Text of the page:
“There will be changes, that’s for certain,” Michalis Kammas, director general of the Association of Cyprus Banks said in a telephone interview on Tuesday. “Whether there will be deterioration, that’s uncertain. When difficulties emerge, opportunities also arise”.
In a similar fashion, the chairman of DISY Averof Neophytou said on his Twitter account on Tuesday that Cyprus “instead of grumbling, which should see how to take advantage of possible opportunities from Brexit because the preconditions are there”. Neophytou was reacting to public statements by opposition politicians accusing the government for not doing enough to protect Cyprus from the effects of Brexit.
On Monday, the Guardian said that London may lose up to 100,000 jobs in its financial sector should banks implement their Brexit contingency plans. Hungary’s government is already preparing unspecifiedincentives to attract British business which may decide to leave the UK following the Brexit vote on Thursday. The Cyprus Business Mail understands that while the Cypriot government has no intention of offering incentives to UK-based companies that will seek to transfer their business or headquarters out of the UK, it will not discourage them from settling in Cyprus.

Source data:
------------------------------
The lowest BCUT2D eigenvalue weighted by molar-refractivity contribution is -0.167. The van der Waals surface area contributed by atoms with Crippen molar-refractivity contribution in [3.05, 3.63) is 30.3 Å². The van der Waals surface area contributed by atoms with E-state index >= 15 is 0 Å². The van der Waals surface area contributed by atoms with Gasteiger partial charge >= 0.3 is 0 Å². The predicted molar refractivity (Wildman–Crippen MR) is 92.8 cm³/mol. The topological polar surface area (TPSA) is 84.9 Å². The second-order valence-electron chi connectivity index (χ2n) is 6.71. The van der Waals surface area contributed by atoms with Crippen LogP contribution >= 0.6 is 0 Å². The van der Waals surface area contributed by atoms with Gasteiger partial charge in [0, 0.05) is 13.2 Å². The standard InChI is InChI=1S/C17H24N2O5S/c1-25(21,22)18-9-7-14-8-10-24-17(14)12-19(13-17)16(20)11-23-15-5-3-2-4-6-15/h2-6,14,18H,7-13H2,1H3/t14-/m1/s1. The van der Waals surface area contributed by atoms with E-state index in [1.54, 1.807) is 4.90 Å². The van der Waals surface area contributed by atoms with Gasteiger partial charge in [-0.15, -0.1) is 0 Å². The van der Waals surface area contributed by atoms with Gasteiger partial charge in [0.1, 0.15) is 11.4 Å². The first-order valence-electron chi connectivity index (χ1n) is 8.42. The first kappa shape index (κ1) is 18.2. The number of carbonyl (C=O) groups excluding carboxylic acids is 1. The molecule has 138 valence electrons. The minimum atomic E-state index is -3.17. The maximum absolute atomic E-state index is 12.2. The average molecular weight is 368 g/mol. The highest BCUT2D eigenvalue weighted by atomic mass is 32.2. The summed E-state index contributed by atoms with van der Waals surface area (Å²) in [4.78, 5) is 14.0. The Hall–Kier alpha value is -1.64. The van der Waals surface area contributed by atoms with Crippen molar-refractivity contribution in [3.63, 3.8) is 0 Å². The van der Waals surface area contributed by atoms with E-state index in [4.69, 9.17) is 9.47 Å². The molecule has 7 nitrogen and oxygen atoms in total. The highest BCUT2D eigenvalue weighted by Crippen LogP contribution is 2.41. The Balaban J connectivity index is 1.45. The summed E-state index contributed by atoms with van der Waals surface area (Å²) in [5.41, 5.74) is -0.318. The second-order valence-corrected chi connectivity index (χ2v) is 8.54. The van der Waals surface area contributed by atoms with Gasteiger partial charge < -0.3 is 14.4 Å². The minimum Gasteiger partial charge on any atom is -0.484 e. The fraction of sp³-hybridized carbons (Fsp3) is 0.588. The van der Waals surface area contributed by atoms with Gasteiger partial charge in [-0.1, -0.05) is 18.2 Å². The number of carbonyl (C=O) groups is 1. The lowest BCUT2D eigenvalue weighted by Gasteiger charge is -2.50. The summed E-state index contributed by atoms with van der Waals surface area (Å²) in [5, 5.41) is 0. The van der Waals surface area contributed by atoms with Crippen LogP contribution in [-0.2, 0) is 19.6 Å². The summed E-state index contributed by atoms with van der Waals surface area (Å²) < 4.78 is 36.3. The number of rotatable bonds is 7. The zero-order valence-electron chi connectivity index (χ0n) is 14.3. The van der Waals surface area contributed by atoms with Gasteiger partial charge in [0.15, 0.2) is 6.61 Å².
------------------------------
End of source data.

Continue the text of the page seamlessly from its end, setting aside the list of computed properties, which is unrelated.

“We need to be careful in the messages we are sending,” Kammas continued and listed Cyprus’ advantages which, he said, include legal and accounting services based on common law, “good human capital” and the island’s geographic position and EU membership.
“Cyprus has a lot to offer,” including its ship management sector and a “robust banking system,” he said. “We need to give all probabilities a serious thought. We need to be proactive”.
Source: Cyprus Mail